Webinar Recap: “Where to Begin: How two communities are addressing pedestrian safety”

This March, we hosted “Where to begin: How two communities are addressing pedestrian safety,” the latest installment in our monthly webinar series Implementation & Equity 201: The Path Forward to Complete Streets. A recording of the webinar is now available. You can also read the brief recap below.

A discussion recap

Heather Zaccaro, program manager with the National Complete Streets Coalition, gave context on the national pedestrian safety crisis by reviewing findings from our recent report Dangerous by Design 2019. Across the country, we are seeing higher numbers of people killed while walking than in the last three decades. There are also clear trends around which types of roads are most dangerous and which groups are disproportionately impacted (older adults, people of color, and people walking in low-income communities). However, there is good news: we know how to address this crisis and there are many communities across the country taking steps to protect the lives of people walking on their streets.

San Francisco is one such city. Megan Wier from the San Francisco Department of Public Health (DPH) and co-chair of the San Francisco Citywide Vision Zero Task Force picked up explaining how San Francisco is acting to increase pedestrian safety. She began by sharing an overview of the city’s Vision Zero initiative and how they are incorporating equity as part of everything they do.

“We cannot realize vision zero if we don’t focus on the people who are most vulnerable in our transportation system.”

To work toward their vision of zero pedestrian deaths, the Vision Zero Task Force is leveraging community engagement and data. She shared multiple anecdotes, including the Safe Streets for Seniors program that was created in response to data showing seniors make up about 15 percent of San Francisco’s residents and about half of the city’s pedestrian fatalities.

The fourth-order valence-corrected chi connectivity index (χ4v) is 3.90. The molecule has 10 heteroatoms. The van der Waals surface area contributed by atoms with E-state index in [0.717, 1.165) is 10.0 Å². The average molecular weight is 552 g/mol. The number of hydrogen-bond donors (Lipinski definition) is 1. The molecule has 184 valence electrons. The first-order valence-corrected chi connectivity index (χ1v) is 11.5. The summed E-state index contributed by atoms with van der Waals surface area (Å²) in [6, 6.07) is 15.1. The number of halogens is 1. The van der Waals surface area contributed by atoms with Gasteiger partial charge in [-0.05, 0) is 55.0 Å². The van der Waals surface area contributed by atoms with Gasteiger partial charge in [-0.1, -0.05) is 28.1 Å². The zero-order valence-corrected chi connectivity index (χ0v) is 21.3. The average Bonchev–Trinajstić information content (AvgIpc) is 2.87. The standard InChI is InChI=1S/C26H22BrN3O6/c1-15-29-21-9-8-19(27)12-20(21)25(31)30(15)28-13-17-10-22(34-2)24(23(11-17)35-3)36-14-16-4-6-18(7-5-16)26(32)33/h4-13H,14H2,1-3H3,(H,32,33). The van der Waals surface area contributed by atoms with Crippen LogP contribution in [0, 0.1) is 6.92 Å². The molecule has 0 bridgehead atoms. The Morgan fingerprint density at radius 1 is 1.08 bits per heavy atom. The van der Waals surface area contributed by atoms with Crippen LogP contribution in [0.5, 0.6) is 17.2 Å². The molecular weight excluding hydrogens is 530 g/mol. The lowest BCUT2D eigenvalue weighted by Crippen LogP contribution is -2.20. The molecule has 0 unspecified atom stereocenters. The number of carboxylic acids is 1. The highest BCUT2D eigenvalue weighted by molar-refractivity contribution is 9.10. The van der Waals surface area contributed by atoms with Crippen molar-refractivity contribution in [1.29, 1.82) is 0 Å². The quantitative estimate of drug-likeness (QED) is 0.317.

DPH engaged seniors and senior service providers by doing outreach and multilingual presentations in order to inform the Vision Zero movement. They also provided funding to community based organizations, particularly in high risk areas of the city to do deeper education outreach. Using data and spatial analysis, the city identified areas for where seniors and people with disabilities live and travel; those areas matched where there were more pedestrian injuries.

Through the community engagement and the DPH grants, community advocates were able to persuade the San Francisco Municipal Transportation Authority to change their policy around crossing times city-wide. The spatial analysis also helped decide where to target traffic calming efforts and an ad campaign encouraging drivers to slow down.

Megan wrapped up by sharing her thoughts on how to begin improving pedestrian safety.

Next, we welcomed Daniel Alexander, co-executive director at the Hawaii Bicycle League. He started off by noting how Hawaii has demonstrated many of the same trends that we saw across the country in Dangerous by Design 2019. One step the League has taken to influence policy and help communities respond to tragedies without normalizing them is their new Solutions Meeting program.

Solutions Meetings humanize traffic violence by bringing a wide range of stakeholders to the site of a traffic fatality, including engineers, police, and even the victims or family members. Daniel walked us through the details of a specific pedestrian fatality that was the subject of a solutions meeting and the key factors that made it successful.

These thoughtfully facilitated meetings humanize fatalities on our streets and pave the way for short and long-term solutions. The program, originally the idea of Seattle Greenways, encourages a hyper-context-sensitive look at what causes unsafe streets, what we can do to fix them, and what is at stake.

Complete Streets